Unity Environmental University, by changing its name to incorporate its main academic focus, has made itself highly attuned to its core students. Combining this highly-focused program positioning with Unity’s strong pivot toward online and hybrid learning, the school is welcoming about 1,000 new full-time students for the Fall 2023 class. While the average age of Unity’s undergraduates is 28 years old, 43% of total enrollment is still 24-and-under—showing astounding growth and success across both traditional and adult undergraduates.
Our take: While most schools cannot easily change organizational structure, this example shows an institution thinking creatively with intense focus on its core students and identity. Institutions trying to serve too many students may end up spreading themselves thin, watering down who they are in the process.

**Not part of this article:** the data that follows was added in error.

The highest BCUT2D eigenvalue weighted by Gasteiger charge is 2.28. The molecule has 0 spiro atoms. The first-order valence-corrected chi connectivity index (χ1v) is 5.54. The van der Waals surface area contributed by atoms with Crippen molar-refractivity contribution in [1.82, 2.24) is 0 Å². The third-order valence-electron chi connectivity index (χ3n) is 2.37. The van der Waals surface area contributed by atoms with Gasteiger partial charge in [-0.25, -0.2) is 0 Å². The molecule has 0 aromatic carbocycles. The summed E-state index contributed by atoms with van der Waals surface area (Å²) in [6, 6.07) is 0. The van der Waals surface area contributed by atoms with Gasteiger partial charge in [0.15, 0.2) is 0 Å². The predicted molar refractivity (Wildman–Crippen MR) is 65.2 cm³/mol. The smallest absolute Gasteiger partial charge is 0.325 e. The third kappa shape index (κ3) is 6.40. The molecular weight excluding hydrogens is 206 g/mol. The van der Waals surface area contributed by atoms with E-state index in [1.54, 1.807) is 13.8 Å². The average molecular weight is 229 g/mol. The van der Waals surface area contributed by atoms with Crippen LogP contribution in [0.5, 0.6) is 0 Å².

Bay Path University’s SOUL
Bay Path University, and its fully online division, The American Women’s College, was awarded a $3.5 million grant in 2014 through the “First in the World” competition administered by the Department of Education. Its proposal was to develop the Social Online University Learning (SOUL) platform. Undergraduate programs delivered via SOUL use accelerated courses and competency-based evaluations to allow students to complete course content faster. Included in SOUL is wrap-around support where each student is partnered with a dedicated Educator Coach to help throughout the program. Bay Path University describes SOUL as:
“…an adaptive learning platform that helps to create a personalized learning environment for each student, further customized by data-triggered interventions and tailored wrap-around support strategies. These high-tech, high-touch practices are intended to promote the primary goals of The American Women’s College model: ensure completion, shorten the time it takes to earn a degree, increase flexibility, and increase affordability.” – What is SOUL? website.